now that we have defined the "oDataReader" as an OleDbDataReader we can use it to iterate throught the records. We do that by adding the following code which is placed between "Dim oDataReader As OleDbDataReader = oCommand.ExecuteReader()" and "oCon.Close()"
VBNET Code: [ Select ]
While oDataReader.Read
Response.Write("<p>Name: " & oDataReader("Name") & "</p>")
Response.Write("<p>Name: " & oDataReader("LastName") & "</p>")
Response.Write("<p>Name: " & oDataReader("TelephoneNumber") & "</p>")
End While
  1. While oDataReader.Read
  2. Response.Write("<p>Name: " & oDataReader("Name") & "</p>")
  3. Response.Write("<p>Name: " & oDataReader("LastName") & "</p>")
  4. Response.Write("<p>Name: " & oDataReader("TelephoneNumber") & "</p>")
  5. End While
This piece of code goes through the database row by row and reads the "Name","LastName" and "TelephoneNumber" fields from the database for each row.

The full page's code will look somethig like this



VBNET Code: [ Select ]
<%@ Page Language="VB" %>
<%@ Import Namespace="System.Data" %>
<%@ Import Namespace="System.Data.OleDb" %>
<!DOCTYPE html PUBLIC "-//W3C//DTD XHTML 1.0 Transitional//EN" "http://www.w3.org/TR/xhtml1/DTD/xhtml1-transitional.dtd">
<script runat="server"></script>
<html xmlns="http://www.w3.org/1999/xhtml" >
<head runat="server">
   <title>First Db Connection</title>
   <link rel='stylesheet' type='text/css' href='stylesheet.css' />
</head>
<body>
<h1>First Db Connection</h1>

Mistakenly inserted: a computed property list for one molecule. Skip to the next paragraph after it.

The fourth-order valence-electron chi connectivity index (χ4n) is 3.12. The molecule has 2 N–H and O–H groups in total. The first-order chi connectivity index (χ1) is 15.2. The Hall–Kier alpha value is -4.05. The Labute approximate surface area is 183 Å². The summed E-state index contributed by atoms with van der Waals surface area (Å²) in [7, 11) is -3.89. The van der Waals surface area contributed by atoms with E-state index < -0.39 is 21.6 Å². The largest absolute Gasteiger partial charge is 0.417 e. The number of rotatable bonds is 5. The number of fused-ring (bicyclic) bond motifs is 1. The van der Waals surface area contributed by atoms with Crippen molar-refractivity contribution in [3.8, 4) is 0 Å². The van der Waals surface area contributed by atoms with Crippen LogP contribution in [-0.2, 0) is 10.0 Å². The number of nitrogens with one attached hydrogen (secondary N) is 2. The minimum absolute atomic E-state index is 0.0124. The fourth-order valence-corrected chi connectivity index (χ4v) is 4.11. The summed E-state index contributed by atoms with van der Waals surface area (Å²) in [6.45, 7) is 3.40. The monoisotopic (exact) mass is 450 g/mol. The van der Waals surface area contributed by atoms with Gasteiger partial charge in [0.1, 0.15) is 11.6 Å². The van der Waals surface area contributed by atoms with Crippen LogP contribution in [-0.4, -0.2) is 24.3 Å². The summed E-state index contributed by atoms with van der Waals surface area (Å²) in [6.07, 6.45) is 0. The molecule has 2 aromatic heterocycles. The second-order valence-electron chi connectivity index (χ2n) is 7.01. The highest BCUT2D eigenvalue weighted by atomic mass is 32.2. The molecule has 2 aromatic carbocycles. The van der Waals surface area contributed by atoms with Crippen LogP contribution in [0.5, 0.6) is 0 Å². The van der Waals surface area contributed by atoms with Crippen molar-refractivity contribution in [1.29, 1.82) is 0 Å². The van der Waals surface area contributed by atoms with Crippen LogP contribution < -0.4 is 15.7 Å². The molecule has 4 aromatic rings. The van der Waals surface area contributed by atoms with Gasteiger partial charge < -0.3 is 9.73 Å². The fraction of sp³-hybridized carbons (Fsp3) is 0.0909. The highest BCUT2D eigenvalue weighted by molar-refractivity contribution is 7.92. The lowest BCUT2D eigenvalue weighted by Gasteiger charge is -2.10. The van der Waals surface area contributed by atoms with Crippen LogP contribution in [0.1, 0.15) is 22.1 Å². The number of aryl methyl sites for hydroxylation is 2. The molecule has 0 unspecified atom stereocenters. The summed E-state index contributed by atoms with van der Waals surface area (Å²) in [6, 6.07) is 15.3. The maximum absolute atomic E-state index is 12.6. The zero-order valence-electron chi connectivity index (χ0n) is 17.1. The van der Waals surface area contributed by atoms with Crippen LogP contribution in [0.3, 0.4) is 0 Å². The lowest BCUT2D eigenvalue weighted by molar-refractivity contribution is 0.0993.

<p>This is a tutorial I found on Ozzu</p>
<%
Dim ConString As String = "PROVIDER=Microsoft.Jet.OLEDB.4.0;DATA SOURCE=" & Server.MapPath("App_Data\Customers.mdb")
Dim oCon As OleDbConnection = New OleDbConnection(ConString)
oCon.Open()
Dim sQuery As String = "SELECT * FROM Customers"
Dim oCommand As OleDbCommand = New OleDbCommand(sQuery, oCon)
Dim oDataReader As OleDbDataReader = oCommand.ExecuteReader()
While oDataReader.Read
Response.Write("<p>Name: " & oDataReader("Name") & "</p>")
Response.Write("<p>Name: " & oDataReader("LastName") & "</p>")
Response.Write("<p>Name: " & oDataReader("TelephoneNumber") & "</p>")
End While
oCon.Close
%>
</body>
</html>
  1. <%@ Page Language="VB" %>
  2. <%@ Import Namespace="System.Data" %>
  3. <%@ Import Namespace="System.Data.OleDb" %>
  4. <!DOCTYPE html PUBLIC "-//W3C//DTD XHTML 1.0 Transitional//EN" "http://www.w3.org/TR/xhtml1/DTD/xhtml1-transitional.dtd">
  5. <script runat="server"></script>
  6. <html xmlns="http://www.w3.org/1999/xhtml" >
  7. <head runat="server">
  8.    <title>First Db Connection</title>
  9.    <link rel='stylesheet' type='text/css' href='stylesheet.css' />
  10. </head>
  11. <body>
  12. <h1>First Db Connection</h1>
  13. <p>This is a tutorial I found on Ozzu</p>
  14. <%
  15. Dim ConString As String = "PROVIDER=Microsoft.Jet.OLEDB.4.0;DATA SOURCE=" & Server.MapPath("App_Data\Customers.mdb")
  16. Dim oCon As OleDbConnection = New OleDbConnection(ConString)
  17. oCon.Open()
  18. Dim sQuery As String = "SELECT * FROM Customers"
  19. Dim oCommand As OleDbCommand = New OleDbCommand(sQuery, oCon)
  20. Dim oDataReader As OleDbDataReader = oCommand.ExecuteReader()
  21. While oDataReader.Read
  22. Response.Write("<p>Name: " & oDataReader("Name") & "</p>")
  23. Response.Write("<p>Name: " & oDataReader("LastName") & "</p>")
  24. Response.Write("<p>Name: " & oDataReader("TelephoneNumber") & "</p>")
  25. End While
  26. oCon.Close
  27. %>
  28. </body>
  29. </html>


Conclusion


We saw here how to connect to an Access database and read Data from it and display it on our page. So the steps we followed were: we connect to the Database, we open the connection, we use a OleDbDataReader to read through the records, as the reader reads we write the results on our page, and we close the connection.
  • dopanel_com
  • Newbie
  • Newbie
  • dopanel_com
  • Posts: 7
  • Loc: china

Post 3+ Months Ago

Good and this a basic skill for .net programmer